The Biggest Indictment of Brian Stelter? His Departure Does Not Leave a Void

Source: RedState

The ultra-biased “media analyst” Brian Stelter is forced out, and tellingly, nobody asks who will fill his position.

It’s really to the point that at CNN headquarters they should erect a construction fence and commit to a wholesale razing. In just the past year, this network has seen its CEO depart (Jeff Zucker), as well as its top-rated host (Chris Cuomo), it suffered multiple cases of pedophilia with show producers, and had its ratings continuing to erode as the rest of cable news stabilized or even grew. 

Then there was the explode-on-the-launchpad fiasco of the CNN+ rollout, a streaming venture costing hundreds of millions that didn’t even last a month.

Now comes the news that Brian Stelter is departing the network, and his Sunday news program about the news Reliable Sources will be canceled after 30 years on the air. With the departure of Zucker, Stelter’s fortunes were really a case of “Not if, but when.” The new management had announced it was looking to revamp its operations and bring a more balanced approach to its coverage. John Zaslav, a media executive and member of the newly formed board of directors for Warners-Discovery told CNBC last November:

“I would like to see CNN evolve back to the kind of journalism that it started with, and actually have journalists, which would be unique and refreshing.”

That outright admission that CNN was a biased source of slanted news was the primary threat to Stelter’s future. His was the kind of myopic coverage one comes to expect from news outlets; to have him positioned as the network’s self-professed media guru only heightened the appearance of that bias.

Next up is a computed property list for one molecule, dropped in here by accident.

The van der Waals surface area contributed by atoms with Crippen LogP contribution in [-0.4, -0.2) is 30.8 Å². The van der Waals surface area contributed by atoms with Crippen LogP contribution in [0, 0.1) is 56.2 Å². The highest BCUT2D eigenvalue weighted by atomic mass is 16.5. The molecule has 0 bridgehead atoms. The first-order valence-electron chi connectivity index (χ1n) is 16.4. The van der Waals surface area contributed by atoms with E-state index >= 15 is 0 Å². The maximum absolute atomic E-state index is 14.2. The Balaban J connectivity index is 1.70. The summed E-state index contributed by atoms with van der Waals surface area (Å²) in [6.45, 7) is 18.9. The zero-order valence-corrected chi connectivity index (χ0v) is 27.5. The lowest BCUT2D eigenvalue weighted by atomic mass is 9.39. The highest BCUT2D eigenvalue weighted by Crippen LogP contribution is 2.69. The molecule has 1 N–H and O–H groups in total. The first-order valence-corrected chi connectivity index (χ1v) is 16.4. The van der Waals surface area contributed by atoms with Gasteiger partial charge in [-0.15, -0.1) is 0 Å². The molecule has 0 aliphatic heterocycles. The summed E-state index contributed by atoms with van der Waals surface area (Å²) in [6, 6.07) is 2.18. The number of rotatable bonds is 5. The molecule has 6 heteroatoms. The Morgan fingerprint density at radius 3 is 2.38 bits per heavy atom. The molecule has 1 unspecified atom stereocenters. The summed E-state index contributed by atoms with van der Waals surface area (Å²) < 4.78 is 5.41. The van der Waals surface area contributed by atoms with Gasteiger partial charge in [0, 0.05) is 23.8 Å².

One of Brian’s recent monologues had him impugning the character of some conservative news outlets by suggesting they were too focused with their news content – “Is it produced by reporters, or by repeaters?” Pithy, but also projection. It is amusing for Stelter to try mocking the focus of other journalists when he had an unhealthy and pathological obsession with Fox News. He, and his ward, Boy Wonder Oliver Darcy, were consumed with Fox and the personalities there. 

This was hardly an isolated case of oblivious hypocrisy. Last July, the Hong Kong newspaper Apple Daily was forcibly shut down by Chinese authorities for posing as an opposition threat publication. Stelter covered this and rightfully condemned the acts as a threat to journalistic integrity. But while taking this correct stance, he and his ward, Boy Wonder Oliver Darcy, were both lobbying to have conservative news outlets taken down from the channel lineups of cable and satellite providers. This was being pushed in the name of battling misinformation and preserving democracy.

Stelter’s foibles were legion. He frequently took issue with Donald Trump’s typos, then in one segment where he was tabulating them his onscreen graphics dubbed those “misspelling errors.” Brian would talk about how these instances showed if you cannot get the small things correct then the big things are even worse. Yet the man who proclaimed he was in charge of proofing his own onscreen graphics saw his program incapable at times of even spelling the show’s name correctly.